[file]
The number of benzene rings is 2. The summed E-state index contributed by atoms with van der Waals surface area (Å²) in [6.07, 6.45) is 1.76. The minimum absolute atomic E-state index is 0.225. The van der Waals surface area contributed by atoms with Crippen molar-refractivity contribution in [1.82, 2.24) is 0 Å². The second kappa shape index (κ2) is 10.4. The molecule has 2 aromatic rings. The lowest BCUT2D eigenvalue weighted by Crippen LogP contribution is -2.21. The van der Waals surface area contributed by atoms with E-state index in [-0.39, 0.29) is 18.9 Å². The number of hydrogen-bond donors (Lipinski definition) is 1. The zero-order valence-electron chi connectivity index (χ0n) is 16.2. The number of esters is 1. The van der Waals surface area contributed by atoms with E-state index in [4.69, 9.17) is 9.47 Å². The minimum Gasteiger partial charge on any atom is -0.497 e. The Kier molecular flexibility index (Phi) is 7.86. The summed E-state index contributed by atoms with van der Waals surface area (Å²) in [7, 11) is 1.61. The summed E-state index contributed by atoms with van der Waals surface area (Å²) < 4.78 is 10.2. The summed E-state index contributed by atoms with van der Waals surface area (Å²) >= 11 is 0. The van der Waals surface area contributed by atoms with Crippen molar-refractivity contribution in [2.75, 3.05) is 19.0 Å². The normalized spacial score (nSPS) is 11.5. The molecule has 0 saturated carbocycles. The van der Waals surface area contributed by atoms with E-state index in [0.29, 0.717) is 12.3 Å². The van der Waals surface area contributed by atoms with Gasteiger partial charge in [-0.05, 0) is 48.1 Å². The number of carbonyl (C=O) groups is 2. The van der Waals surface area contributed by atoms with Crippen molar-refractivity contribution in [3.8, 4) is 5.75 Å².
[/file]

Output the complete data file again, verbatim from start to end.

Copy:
The number of benzene rings is 2. The summed E-state index contributed by atoms with van der Waals surface area (Å²) in [6.07, 6.45) is 1.76. The minimum absolute atomic E-state index is 0.225. The van der Waals surface area contributed by atoms with Crippen molar-refractivity contribution in [1.82, 2.24) is 0 Å². The second kappa shape index (κ2) is 10.4. The molecule has 2 aromatic rings. The lowest BCUT2D eigenvalue weighted by Crippen LogP contribution is -2.21. The van der Waals surface area contributed by atoms with E-state index in [-0.39, 0.29) is 18.9 Å². The number of hydrogen-bond donors (Lipinski definition) is 1. The zero-order valence-electron chi connectivity index (χ0n) is 16.2. The number of esters is 1. The van der Waals surface area contributed by atoms with E-state index in [4.69, 9.17) is 9.47 Å². The minimum Gasteiger partial charge on any atom is -0.497 e. The Kier molecular flexibility index (Phi) is 7.86. The summed E-state index contributed by atoms with van der Waals surface area (Å²) in [7, 11) is 1.61. The summed E-state index contributed by atoms with van der Waals surface area (Å²) < 4.78 is 10.2. The summed E-state index contributed by atoms with van der Waals surface area (Å²) >= 11 is 0. The van der Waals surface area contributed by atoms with Crippen molar-refractivity contribution in [2.75, 3.05) is 19.0 Å². The normalized spacial score (nSPS) is 11.5. The molecule has 0 saturated carbocycles. The van der Waals surface area contributed by atoms with E-state index in [0.29, 0.717) is 12.3 Å². The van der Waals surface area contributed by atoms with Gasteiger partial charge in [-0.05, 0) is 48.1 Å². The number of carbonyl (C=O) groups is 2. The van der Waals surface area contributed by atoms with Crippen molar-refractivity contribution in [3.8, 4) is 5.75 Å².